Everything worthwhile in life is won through surmounting the associated negative experience. Any attempt to escape the negative, to avoid it or quash it or silence it, only backfires. The avoidance of suffering is a form of suffering. The avoidance of struggle is a struggle. The denial of failure is a failure. Hiding what is shameful is itself a form of shame. - Mark Manson The Subtle Art of Not Giving a F*ck: A Counterintuitive Approach to Living a Good Life.

Now this does not mean you need to wallow in your negative emotions. You need to acknowledge and accept them so they can surface and pass. You need to feel your feelings but not let them become you. For instance, instead of saying ‘I'm sad’, you can acknowledge it by saying ‘I'm feeling sad’. You don't have to get stuck in your feelings. You are not them. You are not your feelings.

Toxic positivity not only affects your mental state but it may also strain your relationships. By constantly telling people ‘oh, it could have been worse’, ‘look on the bright side’, ‘others have it bad’, you risk invalidating the real pain/hurt your friends are feeling and signalling to your friends that you have this monochromatic perspective and that they can only be a particular kind of person - the cheery Pollyanna - around you. You need to be able to allow people live their truths without judgement or pressuring expectations.

We only get one chance at this beautiful beautiful life, and it is important to embrace it authentically in order to blossom in aliveness and robust psychological wellness.

So, REAL vibes only, beloved.

The Gist.

Guyy!!! I enjoyed Eid so much. The company majorly. Although, I was used like a house-girl early during the day😩. Together with my sisters, I had to help out in the cutting of ram - which turned out to be anatomy lessons with my Dad, frying the meat and the cooking gangan. But afterwards, it was all food and dances and pictures. I literally had to take a sleeping pill the next day to rest my body.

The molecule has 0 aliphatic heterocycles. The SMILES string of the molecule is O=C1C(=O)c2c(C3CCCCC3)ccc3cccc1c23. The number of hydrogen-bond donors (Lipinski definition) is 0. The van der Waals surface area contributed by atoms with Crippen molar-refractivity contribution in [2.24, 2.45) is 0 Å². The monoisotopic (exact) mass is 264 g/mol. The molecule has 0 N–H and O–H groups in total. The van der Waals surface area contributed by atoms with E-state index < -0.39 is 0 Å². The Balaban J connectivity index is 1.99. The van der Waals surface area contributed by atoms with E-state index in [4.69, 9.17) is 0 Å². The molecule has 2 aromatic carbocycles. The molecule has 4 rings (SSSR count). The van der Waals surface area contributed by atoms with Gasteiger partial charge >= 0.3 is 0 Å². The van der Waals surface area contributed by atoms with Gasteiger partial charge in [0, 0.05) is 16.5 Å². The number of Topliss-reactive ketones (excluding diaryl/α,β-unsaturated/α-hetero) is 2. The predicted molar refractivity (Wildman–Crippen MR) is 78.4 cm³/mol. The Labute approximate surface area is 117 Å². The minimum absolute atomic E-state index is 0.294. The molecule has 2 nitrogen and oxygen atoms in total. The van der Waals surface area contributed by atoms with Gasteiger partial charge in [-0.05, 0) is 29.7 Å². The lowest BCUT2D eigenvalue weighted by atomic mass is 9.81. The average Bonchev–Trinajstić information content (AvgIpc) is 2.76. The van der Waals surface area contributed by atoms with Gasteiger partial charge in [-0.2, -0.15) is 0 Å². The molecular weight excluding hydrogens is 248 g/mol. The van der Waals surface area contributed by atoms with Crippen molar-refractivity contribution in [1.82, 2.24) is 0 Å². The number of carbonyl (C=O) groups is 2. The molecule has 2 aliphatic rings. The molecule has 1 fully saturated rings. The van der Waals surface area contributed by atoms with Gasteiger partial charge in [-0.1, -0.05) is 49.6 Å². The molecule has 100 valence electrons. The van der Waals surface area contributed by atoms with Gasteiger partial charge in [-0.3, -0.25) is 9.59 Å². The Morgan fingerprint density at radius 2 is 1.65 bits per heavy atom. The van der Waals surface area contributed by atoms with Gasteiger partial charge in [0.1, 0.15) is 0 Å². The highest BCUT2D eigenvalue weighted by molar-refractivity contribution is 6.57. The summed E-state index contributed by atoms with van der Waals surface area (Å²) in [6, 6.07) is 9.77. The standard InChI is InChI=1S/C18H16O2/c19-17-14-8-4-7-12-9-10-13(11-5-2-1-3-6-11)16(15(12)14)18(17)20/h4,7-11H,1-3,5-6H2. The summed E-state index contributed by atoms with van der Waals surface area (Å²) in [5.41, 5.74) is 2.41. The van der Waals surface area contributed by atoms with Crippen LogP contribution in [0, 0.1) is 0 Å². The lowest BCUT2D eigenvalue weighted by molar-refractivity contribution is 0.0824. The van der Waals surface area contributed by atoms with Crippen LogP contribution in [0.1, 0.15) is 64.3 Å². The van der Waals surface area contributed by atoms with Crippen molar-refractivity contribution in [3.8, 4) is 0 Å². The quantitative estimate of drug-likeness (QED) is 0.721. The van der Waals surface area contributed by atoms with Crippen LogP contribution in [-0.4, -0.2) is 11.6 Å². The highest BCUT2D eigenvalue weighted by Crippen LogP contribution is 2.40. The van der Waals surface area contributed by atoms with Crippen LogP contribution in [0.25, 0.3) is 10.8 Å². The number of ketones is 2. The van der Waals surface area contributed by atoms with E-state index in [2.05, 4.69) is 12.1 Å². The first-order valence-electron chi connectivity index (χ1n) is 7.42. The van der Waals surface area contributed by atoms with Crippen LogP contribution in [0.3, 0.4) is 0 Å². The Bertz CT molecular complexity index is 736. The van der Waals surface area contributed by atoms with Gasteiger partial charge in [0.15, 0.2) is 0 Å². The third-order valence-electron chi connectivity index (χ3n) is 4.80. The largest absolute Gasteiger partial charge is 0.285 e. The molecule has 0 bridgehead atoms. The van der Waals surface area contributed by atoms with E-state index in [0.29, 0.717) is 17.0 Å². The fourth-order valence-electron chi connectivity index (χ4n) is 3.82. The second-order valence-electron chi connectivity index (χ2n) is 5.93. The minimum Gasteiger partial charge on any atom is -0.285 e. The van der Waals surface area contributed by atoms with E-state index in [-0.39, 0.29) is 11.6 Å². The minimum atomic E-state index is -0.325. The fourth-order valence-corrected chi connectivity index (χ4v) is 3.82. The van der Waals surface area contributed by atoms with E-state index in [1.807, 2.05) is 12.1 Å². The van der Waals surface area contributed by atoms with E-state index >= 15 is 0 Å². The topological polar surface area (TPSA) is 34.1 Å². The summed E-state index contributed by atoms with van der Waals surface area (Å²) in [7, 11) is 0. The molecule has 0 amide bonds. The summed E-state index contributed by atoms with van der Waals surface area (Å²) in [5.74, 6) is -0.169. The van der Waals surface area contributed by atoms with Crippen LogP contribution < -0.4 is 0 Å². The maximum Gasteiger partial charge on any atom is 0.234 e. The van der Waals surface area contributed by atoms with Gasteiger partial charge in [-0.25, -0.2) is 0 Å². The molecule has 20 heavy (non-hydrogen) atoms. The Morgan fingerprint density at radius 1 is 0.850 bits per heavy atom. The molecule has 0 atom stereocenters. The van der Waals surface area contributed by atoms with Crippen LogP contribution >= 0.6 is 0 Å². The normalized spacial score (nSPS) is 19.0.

How did it go over there? You're yet to send me Eid pictures fam, do better🥴

On writing, I have a new article on mental illness in Nigeria out. You can read it here. I’m particularly proud of it, and I'll love for you to read it. It's on a UK platform so you can call me an international writer now😂

Also, I started a long-term project with a friend this August. It'll take a while if we pull it off. It's something we're doing scared and I hope it turns out well. You'll be the first to know if it sees the light of the day.

On reading, pure cruise mate. Pure cruise. I've just been reading articles and poems and CNFs. I shared some on my Twitter. I started She Called Me Woman, as well as Enter Naija: A Book of Places. I don't know how those will pan out, but we shall see sha.

Are you reading anything interesting this week? An article or story or anything? Please send me if you can.

Also, don't forget to remove this mail from Promotions to Primary so you don't miss any of my shalaye.

Till next time, Beloved❤️

Maryam🥰